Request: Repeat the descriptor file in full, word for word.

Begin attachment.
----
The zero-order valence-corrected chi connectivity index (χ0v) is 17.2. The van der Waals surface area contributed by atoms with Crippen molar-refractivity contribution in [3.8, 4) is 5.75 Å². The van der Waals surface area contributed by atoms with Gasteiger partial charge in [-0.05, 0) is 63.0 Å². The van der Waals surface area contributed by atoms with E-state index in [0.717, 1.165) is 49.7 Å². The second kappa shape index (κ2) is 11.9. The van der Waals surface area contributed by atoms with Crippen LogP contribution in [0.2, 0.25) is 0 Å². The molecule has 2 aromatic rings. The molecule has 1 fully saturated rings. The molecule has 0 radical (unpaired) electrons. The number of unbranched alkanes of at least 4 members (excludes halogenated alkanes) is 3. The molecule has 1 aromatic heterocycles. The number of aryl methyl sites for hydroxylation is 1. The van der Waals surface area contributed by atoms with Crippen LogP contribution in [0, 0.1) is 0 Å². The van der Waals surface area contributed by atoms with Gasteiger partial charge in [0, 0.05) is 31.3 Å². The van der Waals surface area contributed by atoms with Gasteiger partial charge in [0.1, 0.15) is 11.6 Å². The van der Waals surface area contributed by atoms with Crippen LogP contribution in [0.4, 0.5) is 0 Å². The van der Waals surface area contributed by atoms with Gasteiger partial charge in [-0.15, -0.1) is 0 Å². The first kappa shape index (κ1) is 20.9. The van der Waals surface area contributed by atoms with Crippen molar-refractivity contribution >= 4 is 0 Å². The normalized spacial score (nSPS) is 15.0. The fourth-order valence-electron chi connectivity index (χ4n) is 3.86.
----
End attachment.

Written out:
The zero-order valence-corrected chi connectivity index (χ0v) is 17.2. The van der Waals surface area contributed by atoms with Crippen molar-refractivity contribution in [3.8, 4) is 5.75 Å². The van der Waals surface area contributed by atoms with Gasteiger partial charge in [-0.05, 0) is 63.0 Å². The van der Waals surface area contributed by atoms with E-state index in [0.717, 1.165) is 49.7 Å². The second kappa shape index (κ2) is 11.9. The van der Waals surface area contributed by atoms with Crippen LogP contribution in [0.2, 0.25) is 0 Å². The molecule has 2 aromatic rings. The molecule has 1 fully saturated rings. The molecule has 0 radical (unpaired) electrons. The number of unbranched alkanes of at least 4 members (excludes halogenated alkanes) is 3. The molecule has 1 aromatic heterocycles. The number of aryl methyl sites for hydroxylation is 1. The van der Waals surface area contributed by atoms with Crippen LogP contribution in [0, 0.1) is 0 Å². The van der Waals surface area contributed by atoms with Gasteiger partial charge in [0, 0.05) is 31.3 Å². The van der Waals surface area contributed by atoms with Gasteiger partial charge in [0.1, 0.15) is 11.6 Å². The van der Waals surface area contributed by atoms with Crippen LogP contribution in [0.4, 0.5) is 0 Å². The van der Waals surface area contributed by atoms with Gasteiger partial charge in [-0.15, -0.1) is 0 Å². The first kappa shape index (κ1) is 20.9. The van der Waals surface area contributed by atoms with Crippen molar-refractivity contribution >= 4 is 0 Å². The normalized spacial score (nSPS) is 15.0. The fourth-order valence-electron chi connectivity index (χ4n) is 3.86.